Scientists are getting their best understanding yet of the makeup of comets -- not only of the materials inside these planetary building blocks, but also of the way they could have formed around the Sun in the solar system's earliest years.
When NASA's Deep Impact spacecraft slammed into comet Tempel 1 on July 4, 2005, the collision sent tons of pristine materials into space and gave astronomers from around the world, using ground- and space-based telescopes, the first look "inside" a comet. From that sample, over the past several months, scientists who used the imaging spectrometer on NASA's Spitzer Space Telescope have refined their models of what a comet is made of and how it comes together.
The Spitzer observation team, led by Dr. Carey Lisse of the Johns Hopkins University Applied Physics Laboratory in Laurel, Md., writes about its findings this week on the Science Express Web site.
"Spitzer's spectral observations of the impact at Tempel 1 not only gave us a much better understanding of a comet's makeup, but we now know more about the environment in the solar system at the time this comet was formed," Lisse says.
From its orbit in space, Spitzer's infrared spectrograph closely observed the materials ejected from Tempel 1 when Deep Impact's probe dove into the comet's surface. Astronomers spotted the signatures of solid chemicals never seen before in comets, such as carbonates (chalk) and smectite (clay), metal sulfides (like Fool's Gold), and carbon-containing molecules called polycyclic aromatic hydrocarbons, found in barbecue grills or automobile exhaust on Earth.
Lisse says the clay and carbonates were surprises because they typically require liquid water to make -- and liquid water isn't found in the regions of deep space where comets form. Also surprising was the superabundance of crystalline silicates, material formed only at red-hot temperatures found inside the orbit of Mercury.
"In the same body, you have material formed in the inner solar system, where water can be liquid, and frozen material from out by Uranus and Neptune," Lisse says. "Except for the lightest elements, the total abundances of atoms in the comet are practically the same as makes up the Sun. It implies there was a great deal of churning in the primordial solar system, with high- and low-temperature materials mixing over great distances."
Planets, comets and asteroids were all born out of a thick and dusty mix of chemicals that surrounded the young Sun. Because comets formed in the outer, colder regions of our solar system, some of this early planetary material remains frozen inside them. By refining their list of comet ingredients, theoreticians can begin testing models of planet formation.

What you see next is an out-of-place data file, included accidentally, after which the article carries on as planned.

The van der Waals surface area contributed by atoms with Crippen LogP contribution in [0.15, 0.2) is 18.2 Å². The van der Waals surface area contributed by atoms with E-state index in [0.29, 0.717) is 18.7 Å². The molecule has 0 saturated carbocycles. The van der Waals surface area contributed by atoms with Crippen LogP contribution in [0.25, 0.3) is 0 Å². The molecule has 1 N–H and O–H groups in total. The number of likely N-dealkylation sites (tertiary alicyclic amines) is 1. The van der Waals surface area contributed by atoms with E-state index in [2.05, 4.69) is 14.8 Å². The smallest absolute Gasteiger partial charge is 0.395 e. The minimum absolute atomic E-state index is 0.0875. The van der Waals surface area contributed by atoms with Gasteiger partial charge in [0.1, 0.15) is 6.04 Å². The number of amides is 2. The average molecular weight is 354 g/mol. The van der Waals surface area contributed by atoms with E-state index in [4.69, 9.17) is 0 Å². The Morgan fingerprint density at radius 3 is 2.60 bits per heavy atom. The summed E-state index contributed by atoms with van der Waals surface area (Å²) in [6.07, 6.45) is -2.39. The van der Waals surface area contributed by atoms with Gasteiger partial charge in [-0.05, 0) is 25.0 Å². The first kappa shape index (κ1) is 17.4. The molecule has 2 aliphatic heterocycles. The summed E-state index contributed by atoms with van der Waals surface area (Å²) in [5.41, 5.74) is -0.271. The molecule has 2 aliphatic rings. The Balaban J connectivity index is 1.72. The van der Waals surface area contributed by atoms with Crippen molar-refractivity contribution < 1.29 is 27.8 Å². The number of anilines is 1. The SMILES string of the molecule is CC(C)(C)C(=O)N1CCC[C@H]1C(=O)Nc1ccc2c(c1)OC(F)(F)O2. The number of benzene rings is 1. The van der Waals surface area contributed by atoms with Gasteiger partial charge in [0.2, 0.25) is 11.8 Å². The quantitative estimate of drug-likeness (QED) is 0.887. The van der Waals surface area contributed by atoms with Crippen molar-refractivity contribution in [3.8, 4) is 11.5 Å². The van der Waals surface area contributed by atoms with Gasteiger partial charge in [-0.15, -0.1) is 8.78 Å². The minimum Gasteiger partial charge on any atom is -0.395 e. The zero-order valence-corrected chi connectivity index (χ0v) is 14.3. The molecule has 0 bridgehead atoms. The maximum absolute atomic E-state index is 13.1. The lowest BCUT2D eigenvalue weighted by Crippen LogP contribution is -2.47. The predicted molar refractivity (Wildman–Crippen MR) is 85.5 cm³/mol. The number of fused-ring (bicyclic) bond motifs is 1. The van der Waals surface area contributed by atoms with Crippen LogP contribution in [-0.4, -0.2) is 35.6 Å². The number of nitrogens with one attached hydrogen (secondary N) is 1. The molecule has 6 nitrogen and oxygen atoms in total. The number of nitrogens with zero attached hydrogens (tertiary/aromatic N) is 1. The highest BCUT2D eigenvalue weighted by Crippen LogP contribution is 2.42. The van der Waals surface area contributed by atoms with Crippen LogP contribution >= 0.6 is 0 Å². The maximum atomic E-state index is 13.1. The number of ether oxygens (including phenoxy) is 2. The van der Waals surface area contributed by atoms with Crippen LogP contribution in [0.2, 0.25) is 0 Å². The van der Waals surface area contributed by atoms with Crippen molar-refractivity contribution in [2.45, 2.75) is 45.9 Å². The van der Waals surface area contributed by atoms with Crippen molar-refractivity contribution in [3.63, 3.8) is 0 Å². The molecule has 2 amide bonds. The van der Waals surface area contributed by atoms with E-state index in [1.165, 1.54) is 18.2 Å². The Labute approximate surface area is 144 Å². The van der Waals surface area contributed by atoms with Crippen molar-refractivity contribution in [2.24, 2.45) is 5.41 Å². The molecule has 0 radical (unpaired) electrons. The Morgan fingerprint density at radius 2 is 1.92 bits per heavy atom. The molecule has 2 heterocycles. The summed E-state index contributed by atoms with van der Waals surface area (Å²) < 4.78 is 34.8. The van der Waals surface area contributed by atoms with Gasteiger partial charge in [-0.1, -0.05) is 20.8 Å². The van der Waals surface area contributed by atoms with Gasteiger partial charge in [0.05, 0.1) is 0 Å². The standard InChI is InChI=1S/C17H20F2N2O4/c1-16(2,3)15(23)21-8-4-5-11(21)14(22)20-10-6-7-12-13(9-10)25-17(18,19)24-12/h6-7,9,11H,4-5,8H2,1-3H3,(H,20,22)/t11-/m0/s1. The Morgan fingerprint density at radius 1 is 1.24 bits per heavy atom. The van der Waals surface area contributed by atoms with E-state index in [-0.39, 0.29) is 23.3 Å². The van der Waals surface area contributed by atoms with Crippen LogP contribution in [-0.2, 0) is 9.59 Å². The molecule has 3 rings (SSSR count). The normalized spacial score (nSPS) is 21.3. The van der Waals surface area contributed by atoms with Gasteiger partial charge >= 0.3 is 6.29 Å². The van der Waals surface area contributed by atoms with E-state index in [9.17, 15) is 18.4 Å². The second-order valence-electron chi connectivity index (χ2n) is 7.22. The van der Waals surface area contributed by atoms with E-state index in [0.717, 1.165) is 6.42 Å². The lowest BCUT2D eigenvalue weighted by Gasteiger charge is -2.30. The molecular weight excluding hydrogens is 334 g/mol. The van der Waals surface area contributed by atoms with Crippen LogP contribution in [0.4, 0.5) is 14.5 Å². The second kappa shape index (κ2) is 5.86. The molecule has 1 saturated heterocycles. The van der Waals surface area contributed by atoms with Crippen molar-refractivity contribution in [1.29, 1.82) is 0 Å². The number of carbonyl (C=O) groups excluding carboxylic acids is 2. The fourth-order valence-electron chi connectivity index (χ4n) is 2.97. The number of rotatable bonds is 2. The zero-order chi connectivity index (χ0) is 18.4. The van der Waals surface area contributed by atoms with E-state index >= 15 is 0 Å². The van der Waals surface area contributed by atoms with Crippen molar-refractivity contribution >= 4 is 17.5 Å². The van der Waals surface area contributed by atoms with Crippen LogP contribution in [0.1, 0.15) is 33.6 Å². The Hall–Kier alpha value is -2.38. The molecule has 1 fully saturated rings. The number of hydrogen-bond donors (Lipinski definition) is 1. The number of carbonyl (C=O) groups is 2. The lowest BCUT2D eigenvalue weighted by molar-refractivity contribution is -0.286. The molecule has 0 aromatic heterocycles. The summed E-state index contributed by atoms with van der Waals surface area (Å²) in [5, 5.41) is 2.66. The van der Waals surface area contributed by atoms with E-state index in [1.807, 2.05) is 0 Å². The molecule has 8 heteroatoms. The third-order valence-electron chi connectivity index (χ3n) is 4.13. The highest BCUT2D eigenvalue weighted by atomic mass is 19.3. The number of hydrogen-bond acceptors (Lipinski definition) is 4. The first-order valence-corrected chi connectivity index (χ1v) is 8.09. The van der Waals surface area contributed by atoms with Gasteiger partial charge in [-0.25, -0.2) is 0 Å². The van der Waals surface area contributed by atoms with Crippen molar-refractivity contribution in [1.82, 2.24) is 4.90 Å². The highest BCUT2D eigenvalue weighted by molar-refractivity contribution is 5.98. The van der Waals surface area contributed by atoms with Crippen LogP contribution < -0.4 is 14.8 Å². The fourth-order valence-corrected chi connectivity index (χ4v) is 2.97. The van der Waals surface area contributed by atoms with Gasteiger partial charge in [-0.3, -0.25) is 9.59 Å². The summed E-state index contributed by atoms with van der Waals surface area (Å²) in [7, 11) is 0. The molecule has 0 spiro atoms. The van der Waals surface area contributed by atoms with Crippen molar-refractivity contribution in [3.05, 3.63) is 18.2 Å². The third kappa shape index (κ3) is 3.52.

More than 80 telescopes on and above Earth observed Deep Impact's rendezvous with Tempel 1, and their findings are shedding light on the comet's broader history in the solar system. Lisse's team is also comparing Spitzer's discoveries with those from NASA's Stardust mission, which last January returned particles from the coma (or atmosphere) of comet Wild 2 back to Earth.
"We can compare the inferred composition of Tempel 1 to the Stardust sample returns and obtain a 'ground truth,' " Lisse says. "From this we can create a Rosetta stone, which we'll use to better understand the materials seen in our own solar system as well as around other stars."
Twelve of the 14 species found by Spitzer match up with preliminary Stardust analyses, Lisse says, but several mysteries remain. For example, the Stardust samples do not yet include definitive evidence of the carbonate and clay minerals found in Tempel 1.
"There's no reason to think Tempel 1 represents all comets," he says. "Deep Impact only hit and excavated Tempel 1 in one precise location, and Stardust only sampled the surface of one comet at one point in its orbit. We'll need additional missions to comets -- such as robotic landing spacecraft or sample-return probes -- to help us complete the picture."
NASA's Jet Propulsion Laboratory (JPL), Pasadena, Calif., manages the Spitzer Space Telescope mission for NASA's Science Mission Directorate, Washington. Science operations are conducted at the Spitzer Science Center. Spitzer's infrared array camera was built by NASA's Goddard Space Flight Center, Greenbelt, Md.
The University of Maryland, College Park, conducted the overall mission management for Deep Impact, a Discovery class NASA program. JPL handled project management for the Deep Impact mission. The spacecraft was built for NASA by Ball Aerospace & Technologies Corporation, Boulder, Colo.
The above story is based on materials provided by Johns Hopkins University Applied Physics Laboratory. Note: Materials may be edited for content and length.
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